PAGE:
Smaller-Is-Better Firm Finds Bigger Is Better – and Merges

Emma Dewald

Daily Journal

December 26, 2006

LOS ANGELES- It’s not easy being a small-firm lawyer with a big-time client base.

Daniel Offner and David Anderson, the two partners of the four-lawyer Offner & Anderson, learned that this year. The Los Angeles firm, which counts among its clients the independent video game publishers Ubisoft and THQ, had such a good year that they started looking for a larger law firm to join.

“We grew extremely quickly,” Offner said.

That growth, he said, resulted in “lots of late hours” for both partners.

“We were having trouble servicing our clients without the resources of a larger firm,” Offner said.

They found that larger firm in 650-lawyer, 16-office Nixon Peabody. They engaged Alan Miles of the Los Angeles-based legal search firm Alan Miles & Associates who brokered the deal.

“The one that really emerged very quickly once we met them…was Nixon,” Offner said.

Part of the appeal, Offner and Anderson said, was the availability of practice groups, such as labor and employment and tax, that their clients often need.

And, Offner said, there weren’t issues about rate structures.

“They gave us some flexibility, they gave us some support and frankly our rates weren’t all that different from Nixon’s to begin with,” he said.

Offner and Anderson liked the way Nixon Peabody ran the recruiting process. And they liked the people.

“I think everyone we met at Nixon we came away really positively impressed by,” Offner said.

Nixon Peabody felt the same way.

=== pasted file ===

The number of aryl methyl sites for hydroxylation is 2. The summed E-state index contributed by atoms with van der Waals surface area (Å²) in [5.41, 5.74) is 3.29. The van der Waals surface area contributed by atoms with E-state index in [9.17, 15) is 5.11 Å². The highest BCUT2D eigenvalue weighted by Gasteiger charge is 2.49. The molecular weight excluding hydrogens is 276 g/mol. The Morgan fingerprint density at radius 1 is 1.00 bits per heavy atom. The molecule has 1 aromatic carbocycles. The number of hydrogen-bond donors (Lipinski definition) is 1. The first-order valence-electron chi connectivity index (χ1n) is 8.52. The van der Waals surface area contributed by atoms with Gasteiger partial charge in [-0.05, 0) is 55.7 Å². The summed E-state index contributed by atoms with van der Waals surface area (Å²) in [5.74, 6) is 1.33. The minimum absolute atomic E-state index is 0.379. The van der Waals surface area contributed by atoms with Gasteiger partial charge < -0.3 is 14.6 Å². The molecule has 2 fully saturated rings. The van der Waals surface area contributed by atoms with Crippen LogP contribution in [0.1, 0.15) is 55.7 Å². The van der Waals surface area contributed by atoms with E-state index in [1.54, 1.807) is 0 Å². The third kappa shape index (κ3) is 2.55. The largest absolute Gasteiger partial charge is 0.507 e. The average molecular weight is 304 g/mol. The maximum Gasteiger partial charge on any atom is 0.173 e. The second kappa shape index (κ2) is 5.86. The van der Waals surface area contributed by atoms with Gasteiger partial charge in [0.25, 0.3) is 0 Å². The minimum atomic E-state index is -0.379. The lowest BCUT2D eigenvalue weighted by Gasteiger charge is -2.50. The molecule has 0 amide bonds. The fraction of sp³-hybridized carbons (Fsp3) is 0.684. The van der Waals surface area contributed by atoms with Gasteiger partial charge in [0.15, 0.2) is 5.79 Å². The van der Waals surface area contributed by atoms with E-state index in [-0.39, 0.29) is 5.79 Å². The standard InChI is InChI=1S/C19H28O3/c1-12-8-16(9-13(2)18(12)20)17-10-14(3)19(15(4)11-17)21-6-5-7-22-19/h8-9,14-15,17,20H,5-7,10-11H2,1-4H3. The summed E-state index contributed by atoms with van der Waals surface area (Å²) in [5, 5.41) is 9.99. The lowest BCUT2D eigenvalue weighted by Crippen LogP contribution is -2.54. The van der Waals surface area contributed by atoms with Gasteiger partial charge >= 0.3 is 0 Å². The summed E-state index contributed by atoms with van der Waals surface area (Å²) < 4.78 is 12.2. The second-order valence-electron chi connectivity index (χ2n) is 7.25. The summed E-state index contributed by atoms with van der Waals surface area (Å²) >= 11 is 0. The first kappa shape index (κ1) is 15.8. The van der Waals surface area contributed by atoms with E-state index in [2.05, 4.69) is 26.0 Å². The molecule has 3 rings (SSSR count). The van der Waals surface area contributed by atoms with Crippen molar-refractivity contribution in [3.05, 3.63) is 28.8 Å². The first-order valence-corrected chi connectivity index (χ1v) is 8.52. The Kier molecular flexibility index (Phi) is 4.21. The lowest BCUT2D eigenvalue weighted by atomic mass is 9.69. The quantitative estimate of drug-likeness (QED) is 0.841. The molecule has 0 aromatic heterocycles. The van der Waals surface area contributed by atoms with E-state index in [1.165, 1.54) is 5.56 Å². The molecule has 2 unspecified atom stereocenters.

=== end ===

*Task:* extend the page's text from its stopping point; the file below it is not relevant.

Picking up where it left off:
“It was love at first sight, and here we are,” Rick Jones, who helped open Nixon Peabody’s Los Angeles office in February 2005.

“They are in the sweet spot of an area that we’re seeking to grow,” said Jones, referring to the partners’ niche in interactive media and their ability to act as general counsel to middle-market companies.

Offner opened the firm in 1995. He had been working at the Northampton, Mass., firm of Fierst & Neiman. But he had one client in Los Angeles who eventually got frustrated by the time change and asked him to relocate. Offner said he thought the move would be “a good adventure.”

Los Angeles firm Lowy & Zucker hired Anderson, fresh out of law school, to do that work. Fortunately, Offner’s own practice grew enough that he also found himself in need of Anderson’s services. Anderson became a partner in the firm in 2000.

Offner & Anderson’s two associates also joined Nixon Peabody, as did the two staff members.

This addition brings the Los Angeles office of Nixon Peabody to 20 lawyers. Former Sidley Austin partner Thaddeus Stauber recently joined as a litigator.

The newest addition “is a sign of Nixon Peabody’s commitment to this market,” Jones Said.

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